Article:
Caisleán Ua Liatháin
Cae. Chorcaí. 10. Márta. 1918
A Athair a chara,
Táim ábalta ar cheisteannaibh a fhreagairt maith go leór, baochas le Dia!
“A new programme of books” Clár nua de leabhraibh is the true Irish. Both the programme and the books are new. If the books only were new it would be clár de leabhraibh nua. If the programme only were new it would be clár nua de leabhraibh. I would not use clár nua leabhar at all. It is quite ambiguous. No person can tell whether the nua refers to clár or to leabhar, i.e. whether it is clár nua-leabhar, or clár-nua leabhar. Clár nua de leabhraibh fits everywhere. Tímpall an tí = “about the house (inside)”. Timpall ar an dtigh = “around the house (outside)”. In aice Bhriain = “near Briain”, in aice le Brian = “alongside of Brian”. A iníon chríonna – “his eldest daughter” or “his elder daughter”, or “his grown-up daughter”. The word for “precocious” is seanachríonna. Nách seanachríonna an bioránach é! = “What a ‘crabbit’ chap he is!”
Airc = “greed”. Flosc = “the excitement and delight of a child when going for dinner, or some such anticipated enjoyment. Any similar excitement is flosc. Doircheacht is the natural living word; dorchadas is the pedantic word. Take your choice.
p219. I have never heard ciall dhaonna, but I have heard always ciall chóir, never c. cóir. But I have heard both ciall mhaith and ciall maith.
I have heard gach smaoineamh im aigne agus gach féith im chroí = “every thought in my mind and every feeling in my heart”. Fan é. Fan is used just like gan. Gan é = “without it”. Fan é = “parallel to it”. If it be followed by the substantive it takes the genitive. Fan an chlaí = “along the fence”. But along it = fan é. That is what I have heard. I could not say fan é sin. I should name the thing and put it in the genitive. Fan an bhóthair sin, fan an chlaí sin, fan na cluaise sin, &c. But cuir fan é é = “place it parallel to it”. Táid siad fan a chéile = “They are parallel to each other”. Tá an líne seo fan an líne sin = “This line is parallel to that line”.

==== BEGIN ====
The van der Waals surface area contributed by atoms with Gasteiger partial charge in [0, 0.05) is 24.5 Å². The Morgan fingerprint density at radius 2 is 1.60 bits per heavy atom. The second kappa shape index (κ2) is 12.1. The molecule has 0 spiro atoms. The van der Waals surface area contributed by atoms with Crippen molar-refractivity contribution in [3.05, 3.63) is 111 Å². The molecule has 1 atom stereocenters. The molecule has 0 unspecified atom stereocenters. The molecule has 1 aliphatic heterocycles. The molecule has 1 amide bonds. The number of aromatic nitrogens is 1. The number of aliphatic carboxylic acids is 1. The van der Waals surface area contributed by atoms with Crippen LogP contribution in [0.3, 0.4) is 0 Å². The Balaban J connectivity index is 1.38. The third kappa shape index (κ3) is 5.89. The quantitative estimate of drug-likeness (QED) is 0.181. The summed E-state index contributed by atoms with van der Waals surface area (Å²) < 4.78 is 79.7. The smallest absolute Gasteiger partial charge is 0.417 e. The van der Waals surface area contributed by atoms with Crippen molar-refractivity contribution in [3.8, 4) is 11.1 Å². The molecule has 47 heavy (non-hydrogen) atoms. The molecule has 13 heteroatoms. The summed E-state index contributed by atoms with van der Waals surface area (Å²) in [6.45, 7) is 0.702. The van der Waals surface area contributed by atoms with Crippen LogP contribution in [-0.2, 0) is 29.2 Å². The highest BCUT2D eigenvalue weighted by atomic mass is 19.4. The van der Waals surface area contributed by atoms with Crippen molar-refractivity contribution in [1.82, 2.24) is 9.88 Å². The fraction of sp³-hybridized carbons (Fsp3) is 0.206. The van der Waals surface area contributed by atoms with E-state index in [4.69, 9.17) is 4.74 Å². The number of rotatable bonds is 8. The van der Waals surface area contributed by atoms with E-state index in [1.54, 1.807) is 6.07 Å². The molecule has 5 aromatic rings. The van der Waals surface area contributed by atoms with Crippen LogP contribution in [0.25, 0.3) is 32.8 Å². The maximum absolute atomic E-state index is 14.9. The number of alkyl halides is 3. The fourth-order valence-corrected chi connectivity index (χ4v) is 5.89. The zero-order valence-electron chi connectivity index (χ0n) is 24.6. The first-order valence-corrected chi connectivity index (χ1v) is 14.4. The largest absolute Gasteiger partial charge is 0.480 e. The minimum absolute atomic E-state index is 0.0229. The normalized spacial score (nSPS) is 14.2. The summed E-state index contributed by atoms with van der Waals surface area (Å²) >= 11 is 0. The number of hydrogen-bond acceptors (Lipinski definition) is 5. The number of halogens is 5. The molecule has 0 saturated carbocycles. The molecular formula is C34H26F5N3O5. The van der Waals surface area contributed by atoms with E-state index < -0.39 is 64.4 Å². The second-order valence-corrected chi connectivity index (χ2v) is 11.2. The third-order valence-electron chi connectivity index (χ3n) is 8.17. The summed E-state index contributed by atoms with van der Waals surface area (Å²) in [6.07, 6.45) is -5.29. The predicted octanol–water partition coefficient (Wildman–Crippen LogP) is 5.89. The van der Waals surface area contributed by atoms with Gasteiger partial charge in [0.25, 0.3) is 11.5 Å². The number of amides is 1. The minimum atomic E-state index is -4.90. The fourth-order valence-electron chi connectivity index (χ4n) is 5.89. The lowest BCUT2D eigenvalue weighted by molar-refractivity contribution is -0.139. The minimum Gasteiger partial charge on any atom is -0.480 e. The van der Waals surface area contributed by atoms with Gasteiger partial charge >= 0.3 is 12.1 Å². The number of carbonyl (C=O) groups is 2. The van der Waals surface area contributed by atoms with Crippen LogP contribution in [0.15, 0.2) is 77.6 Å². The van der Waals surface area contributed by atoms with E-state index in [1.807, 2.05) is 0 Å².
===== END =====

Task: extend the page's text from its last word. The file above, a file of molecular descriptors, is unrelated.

228. Toradh is fruit, regardless of the person who benefits by it. For him the toradh is a sochar. As far as I remember slua is mas. or fem.
De réir do thrócaire agus méid do mhaitheasa. Those six words are one idea. If I wish to make two ideas of them I can, of course, say, de réir do thrócaire agus de réir méid do mhaitheasa. But I refer to treat them as one idea. Méid do mhaitheasa is the thing which is governed by de réir. Therefore it is not mhéid.